His heart contracted sharply. Had this come into his life only to go and leave him stricken in poverty? Under the girl's extravagance of speech was a richness of nature that gave her fierce young words authority. This primitive, unfaltering passion, naked and unashamed, was not only beautiful in his eyes with a kind of pagan splendor, but it soothed and satisfied his weary, doubting spirit. For the moment it carried his questioning down its swift current, making of his fears a mock, and whirling his heavy doubts like straws. And yet he kept a vigilant watch upon himself. With a man's abiding fear of being ridiculous, he was uncomfortably conscious of the little group of belated church-goers turning into St. Thomas's from Market Street, not so hurried but they might notice Val's excited face. To his companion, in her absorption, these acquaintances had been thin air.

     "I dare say my father knew that, to many a girl, it wouldn't really matter much whether she married Harry Wilbur, or any other nice convenient person; but to me--"

     "Come down this street," Ethan said. "You don't want to get into that mob."

     He felt himself to be in one of those positons where to turn left or right, to go forward or go back, is equally to find offence and suffering. "It doesn't matter about me; I must think of her," he said to himself. At all hazards he must not forget that the girl at his side was little more than a child. He could neither explain to her why he was bound in honor to leave her, nor must he leave her with any haunting memory of the pain this [was] going to cost him. She had turned obediently when he suggested the side-street.

     "Oh, I'm certain of it"--she brought one tight-clinched hand with a quick movement to her breast--"nobody ever cared like this before. Just look at their faces."

     She stopped on the corner, eying, with a kind of impersonal disdain, the people that passed up the church steps.


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     "You can see from their faces they've never cared--like this."

     "Come," said Ethan, nervously, "they'll wonder why we are hanging about."

     "Most people are only half alive," she said, walking on; "they don't feel, they don't hear, they don't see, they don't even smell."

     Ethan began to laugh almost hysterically.

     "They can't turn such unexpected corners, anyhow," he said.

     His laughter seemed a little to clear the atmosphere.

     "You don't believe?" she inquired. "No, I suppose people wouldn't believe. But I've felt quite dizzy with joy at smelling hay after a rain. Heliotrope makes me want to laugh and sing. Violets make me feel meek and wistful; but they all do something to me. You, now, simply dislike the pungent smell of marigolds. I fell it stick into me like a kind of goad. But I oughtn't to tell anybody." She signed.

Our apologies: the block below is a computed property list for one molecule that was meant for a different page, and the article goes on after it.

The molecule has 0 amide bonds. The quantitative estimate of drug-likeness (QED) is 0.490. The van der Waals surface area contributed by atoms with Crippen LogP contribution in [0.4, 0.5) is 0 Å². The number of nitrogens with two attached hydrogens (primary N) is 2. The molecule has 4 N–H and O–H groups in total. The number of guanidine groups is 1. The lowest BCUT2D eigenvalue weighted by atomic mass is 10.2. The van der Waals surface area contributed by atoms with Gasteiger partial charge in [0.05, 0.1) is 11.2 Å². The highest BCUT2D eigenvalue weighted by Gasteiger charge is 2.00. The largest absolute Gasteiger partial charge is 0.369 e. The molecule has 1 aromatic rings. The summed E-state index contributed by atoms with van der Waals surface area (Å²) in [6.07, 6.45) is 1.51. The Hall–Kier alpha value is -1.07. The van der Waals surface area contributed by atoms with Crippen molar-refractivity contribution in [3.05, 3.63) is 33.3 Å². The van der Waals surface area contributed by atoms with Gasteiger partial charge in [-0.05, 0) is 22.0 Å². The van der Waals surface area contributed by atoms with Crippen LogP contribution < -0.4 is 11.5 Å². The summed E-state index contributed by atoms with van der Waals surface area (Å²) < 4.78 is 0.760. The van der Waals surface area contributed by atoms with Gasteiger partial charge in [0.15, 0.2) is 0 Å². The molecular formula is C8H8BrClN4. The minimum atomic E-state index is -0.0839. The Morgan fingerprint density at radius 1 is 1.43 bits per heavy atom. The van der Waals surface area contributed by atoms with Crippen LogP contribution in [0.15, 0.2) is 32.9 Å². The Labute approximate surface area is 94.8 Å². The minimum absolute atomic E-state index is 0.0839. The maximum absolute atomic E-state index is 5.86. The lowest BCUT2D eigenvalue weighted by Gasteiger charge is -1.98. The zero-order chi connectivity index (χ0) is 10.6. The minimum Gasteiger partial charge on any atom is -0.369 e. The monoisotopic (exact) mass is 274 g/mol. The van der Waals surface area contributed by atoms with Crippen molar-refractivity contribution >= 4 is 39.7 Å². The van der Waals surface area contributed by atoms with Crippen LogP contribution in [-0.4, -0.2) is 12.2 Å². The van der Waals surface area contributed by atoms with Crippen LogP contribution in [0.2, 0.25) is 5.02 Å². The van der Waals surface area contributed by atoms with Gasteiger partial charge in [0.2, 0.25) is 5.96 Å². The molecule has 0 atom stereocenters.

"Why not?"

     "Even you laughed."

     "Forgive me, dear."

     For the "dear" sake she smiled up at him, thrilling.

     "Oh, I forgive you, though I don't much like the idea of having told you--even that much."

     "What nonsense! You must tell me everything."

     "Must I?" She moved closer to his side. "Only I should like you to have a good opinion of me--and--well, to care so much about smell, I'm afraid, is very vulgar."

     "Oh, I don't think so."

     "Novelists do. They are ready to tell you her hearing was 'most sensitive,' and all about his 'eagle eye,' that nothing escaped, but they are too refined to say nothing escaped the heroine's nose. Your friends the poets, too, have a very low opinion of smell. Of course, if I could always remember to call it 'fragrance."

      "No, no," he laughed. "I admit that smell used to be


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the poor relation of the senses, and was kept decently in the background; but over in France nous avons changé tout cela."

     "Oh, well, that's all right, then."

     "You aren't going to church?"

     "Of course not."

     "It's so ugly here. Shall we turn back and go up on the Hill?"

     "No. Yes." (They could come down before the Presbyterian Church was out.) "Let's walk very fast."

     They talked little on the way, but neither of them noticed the fact. They were approaching that point where nur das reine Zusammensein was interchange enough. From the Dug Road they turned into the ravine. Ethan caught her by the hand, and they scrambled breathless to the top.

     "Let's rest here," he said.

     Val sat down under the elder-bush that grew in the cleft of the Hill. She looked up at him smiling, and then turned away her conscious eyes. Instead of sitting down, he stood with his hands in his pockets, looking at her with a sense of vague uneasiness behind the tingling in his blood.

     "I suppose you know that I ought to have taken you home after your flat refusal to go to church?"

     "You aren't my master--yet."

     "Yes, I am."

     The blood flew to her face obedient to the call.

     "Yes," she said, slowly, "you are."

     He turned away, cursing his traitor tongue.

     "I've imposed upon you," he said, after a moment, flinging himself down on the grass a little distance off--"imposed upon you frightfully, if I've made you believe that. I'm far enough from being even master of myself."

     "Too late to try to patch it up now," she said; "the murder's out."

     He studied her.

     "I suppose you think you know me?"